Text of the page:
It is April 2, 1972. I have gone to work as a caseworker for Otsego County Department of Social Services in Cooperstown, NY where I oversee a caseload of 55 children, aged infant (and his 14-year-old mother) through 17, placed in foster homes throughout the large, rural county. I am engaged in a home visit in Edmeston, talking with a foster mother about the progress of her young-teen foster daughter, when the phone rings.
“Excuse me,” she says politely and walks to the next room. I am making a few notes on my pad when she returns and says, “It’s for you.”
I’m surprised for a brief second, then suddenly feel terror. I know what this call means. My hand shakes as I lift the black receiver to my ear. “Hello, Mary Jo,” says Lucile Gilchrist, my supervisor, her words low, halting. “I wonder if you’d come back to the office right away.”
“Keith?” I ask.
“Yes,” she says solemnly.
I quickly and somehow politely conclude this home visit, hurry out to my car, and drive the dozen miles to the new, three-story brick office where I’ve worked since graduation. My mind is frozen into five repetitive words, “He’s going to die today, He’s going to die today. Oh, God, he’s going to die today.” I cannot absorb their reality but I know this is going to be the truth of this day.
I hurry up the three flights of stairs and pull open the door with the sign “Child Welfare.” I pass swiftly thought the large office where eight desks are neatly arranged, a few occupied by one of the caseworkers for foster care, foster home workers, or adoption. I drop my note pad on my desk, not seeing the faces of my co-workers at their desks and no one speaks to me. Do they already know what Lucile is about to tell me, I wonder. No, of course not, she would never….
Her door is closed. I knock twice and pull it open without waiting for her to say, “Come in.” She is seated behind her desk, this soft-spoken, gray-haired lady who was my first role model for kindness and compassion, the woman who decided to hire me despite my shaky background. Our eyes meet: mine large and brown, hers hazel and sorrowful.
I sink into the chair positioned in front of her desk, facing her.
“Mary Jo,” she says, then stops.
I supply the words I think she’ll say. “The hospital called to have me come right over. Keith’s dying?”
She’s silent a second then whispers, “He’s gone. I’m so sorry.”
No. NO. How could they not have called me so I could say my last good-bye? My head drops and I stare at the tiled floor. Damn them. DAMN THEM. Hospitals always call the family when someone is close to death. My son, Chip, and I are Keith’s only immediate family.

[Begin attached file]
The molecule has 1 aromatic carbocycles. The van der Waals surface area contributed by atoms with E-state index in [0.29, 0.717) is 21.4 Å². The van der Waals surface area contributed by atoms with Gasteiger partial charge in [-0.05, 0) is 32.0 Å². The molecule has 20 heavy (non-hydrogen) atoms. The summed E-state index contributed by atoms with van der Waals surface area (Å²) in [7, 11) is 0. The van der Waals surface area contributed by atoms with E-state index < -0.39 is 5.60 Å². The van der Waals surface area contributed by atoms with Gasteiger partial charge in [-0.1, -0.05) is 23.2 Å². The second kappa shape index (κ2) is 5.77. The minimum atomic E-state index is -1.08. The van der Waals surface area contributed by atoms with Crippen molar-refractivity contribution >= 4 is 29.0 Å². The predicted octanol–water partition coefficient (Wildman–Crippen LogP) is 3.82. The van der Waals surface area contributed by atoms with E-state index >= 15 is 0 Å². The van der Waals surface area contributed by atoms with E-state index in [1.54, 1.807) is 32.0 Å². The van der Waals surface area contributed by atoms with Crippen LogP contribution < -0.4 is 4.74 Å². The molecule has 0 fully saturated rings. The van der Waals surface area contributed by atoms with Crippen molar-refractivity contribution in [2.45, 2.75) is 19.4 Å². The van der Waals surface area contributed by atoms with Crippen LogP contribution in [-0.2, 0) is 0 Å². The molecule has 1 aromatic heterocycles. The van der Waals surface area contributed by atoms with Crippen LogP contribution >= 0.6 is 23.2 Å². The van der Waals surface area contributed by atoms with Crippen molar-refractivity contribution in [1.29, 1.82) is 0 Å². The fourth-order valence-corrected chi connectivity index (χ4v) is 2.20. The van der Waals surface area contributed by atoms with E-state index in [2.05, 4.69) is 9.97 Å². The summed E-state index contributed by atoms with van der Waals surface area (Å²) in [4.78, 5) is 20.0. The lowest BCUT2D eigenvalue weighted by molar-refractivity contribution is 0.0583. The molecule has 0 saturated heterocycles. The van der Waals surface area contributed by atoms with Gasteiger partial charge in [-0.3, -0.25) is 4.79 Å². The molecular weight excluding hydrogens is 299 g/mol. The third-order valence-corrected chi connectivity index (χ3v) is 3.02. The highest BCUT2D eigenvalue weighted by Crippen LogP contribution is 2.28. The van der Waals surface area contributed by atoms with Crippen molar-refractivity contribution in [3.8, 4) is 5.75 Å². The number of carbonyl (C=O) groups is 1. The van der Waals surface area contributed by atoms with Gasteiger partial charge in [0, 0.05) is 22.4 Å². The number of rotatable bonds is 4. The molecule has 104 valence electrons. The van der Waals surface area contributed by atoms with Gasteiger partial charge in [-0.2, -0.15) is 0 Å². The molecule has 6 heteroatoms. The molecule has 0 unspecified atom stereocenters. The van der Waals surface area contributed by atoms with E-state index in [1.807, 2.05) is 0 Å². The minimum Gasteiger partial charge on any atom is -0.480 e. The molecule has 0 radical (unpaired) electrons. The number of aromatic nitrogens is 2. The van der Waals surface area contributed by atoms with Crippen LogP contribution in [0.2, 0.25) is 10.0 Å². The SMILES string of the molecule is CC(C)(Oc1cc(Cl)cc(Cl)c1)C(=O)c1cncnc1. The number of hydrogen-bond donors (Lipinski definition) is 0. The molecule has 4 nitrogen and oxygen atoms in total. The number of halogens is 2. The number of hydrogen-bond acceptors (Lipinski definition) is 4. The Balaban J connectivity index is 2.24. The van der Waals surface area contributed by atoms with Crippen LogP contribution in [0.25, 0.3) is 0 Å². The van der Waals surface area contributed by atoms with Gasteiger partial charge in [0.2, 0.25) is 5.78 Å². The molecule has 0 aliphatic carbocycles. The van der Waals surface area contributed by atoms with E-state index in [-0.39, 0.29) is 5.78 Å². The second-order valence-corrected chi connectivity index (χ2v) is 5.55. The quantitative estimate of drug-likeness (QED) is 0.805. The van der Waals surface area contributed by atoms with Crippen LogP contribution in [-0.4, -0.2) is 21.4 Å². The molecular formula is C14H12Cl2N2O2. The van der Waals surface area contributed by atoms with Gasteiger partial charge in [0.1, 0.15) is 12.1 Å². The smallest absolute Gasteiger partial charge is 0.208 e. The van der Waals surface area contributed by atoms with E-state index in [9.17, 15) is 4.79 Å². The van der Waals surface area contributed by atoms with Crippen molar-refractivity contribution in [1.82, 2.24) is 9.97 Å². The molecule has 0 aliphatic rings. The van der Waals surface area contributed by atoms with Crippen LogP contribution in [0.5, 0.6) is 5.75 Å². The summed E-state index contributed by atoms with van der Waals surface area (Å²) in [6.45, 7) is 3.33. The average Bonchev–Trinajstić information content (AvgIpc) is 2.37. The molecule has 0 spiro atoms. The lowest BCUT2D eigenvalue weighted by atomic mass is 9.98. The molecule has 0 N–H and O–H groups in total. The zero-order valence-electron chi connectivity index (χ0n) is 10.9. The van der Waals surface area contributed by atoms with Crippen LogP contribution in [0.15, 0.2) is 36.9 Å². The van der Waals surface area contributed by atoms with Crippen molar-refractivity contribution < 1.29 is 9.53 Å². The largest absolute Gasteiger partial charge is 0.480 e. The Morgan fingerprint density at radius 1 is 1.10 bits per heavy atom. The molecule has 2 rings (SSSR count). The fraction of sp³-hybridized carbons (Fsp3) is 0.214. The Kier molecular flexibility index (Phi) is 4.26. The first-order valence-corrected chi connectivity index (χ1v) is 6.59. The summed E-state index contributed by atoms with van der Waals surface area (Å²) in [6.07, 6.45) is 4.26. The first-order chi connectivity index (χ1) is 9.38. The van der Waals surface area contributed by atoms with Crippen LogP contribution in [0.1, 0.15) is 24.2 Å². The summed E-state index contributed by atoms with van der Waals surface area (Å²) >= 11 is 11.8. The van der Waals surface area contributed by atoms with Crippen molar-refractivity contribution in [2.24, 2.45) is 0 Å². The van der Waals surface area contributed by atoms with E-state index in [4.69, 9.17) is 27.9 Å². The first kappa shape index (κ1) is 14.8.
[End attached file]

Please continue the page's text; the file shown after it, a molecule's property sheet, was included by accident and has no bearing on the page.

Each day I had visited on my lunch hour and briefly after work before picking up Chip from the babysitter’s home. Perhaps I had said my good-bye last night though.
She walks heavily around her desk, pulls a chair next to me, and places her hand on my shoulder. We talk for several minutes as she hears my frustration, my anger, and my sorrow. Finally I am spent and I think of my other small son, 8, at school in the third grade. I look at Lucile with tears in my eyes, thinking about what I will say to him.
She is a wonderful, wise woman and I ask what I should do about Chip attending his brother’s funeral. She answers without hesitation, “Ask Chip what he wants to do, and that will be the right thing.” Of course. I leave, not knowing when I will return.
As I drive robot-like, I hear once again the horrific crash of metal last December 8 on that snowy Catskill night. The young girl who’d hit us head-on. Keith drawing in his last breath. The Good Samaritan who’d revived him. The jaws of life. The ambulance. The flashing lights. The emergency room. My rigid denial during the past 115 days, until just very recently, that he would have to “live” on complete life support for the rest of his life. No, Keith would heal. He would come back home. Life would pick up where it had left off last December 8th.
I arrive at the school, walk into the office, tell the office staff briefly in a low quiet voice what has happened, and then Chip appears in the doorway. I hold out my hand. “I want to take you home early today, Chip.”
He is puzzled but doesn’t question my words. It’s a short silent drive home and, once inside our home, I say, “I have some very bad news,” and then tell him, watching him closely. He is quiet, stoic, but tears leak slowly onto his cheeks. I reach out to hug him and he lets me embrace him. I lean my head on top of his and say something to try to comfort us both.
It’s hard to remember the quiet blur of the rest of that day. We must have eaten. We must have made plans to go shopping in the morning for I absurdly decided I needed new shoes. Chip might have taken a bath. I probably read him a bedtime story although it’s hard to imagine which one I’d have chosen. Somehow we both slept, at least some, and finally the day was forever over.
I sit today by the stream in my yard and I remember you, dear child. You are forever seven years old, a slim, brown-eyed, sturdy little boy with a husky voice and endearing manner. The sun is so warm. Grass is greening on the bank. Water trickles so softly, so gently, it evokes my tears. I can see you bent over in this stream, your dark hair falling forward, your hand intently reaching for something in the water. I look to see if there are tadpoles. No. I listen for frogs. None. But there were many that you and Chip used to catch and then release in another stream at another time in our life.
In this journey called life you left the pathway so early. Yet I can believe only—especially on achingly radiant spring days like this one, so filled with rebirth everywhere I look—that your beautiful spirit is part of it all and that, wherever you are, your dancing brown eyes are smiling.
I am home. You are home. I seek the peace you possess.
April 3, 2011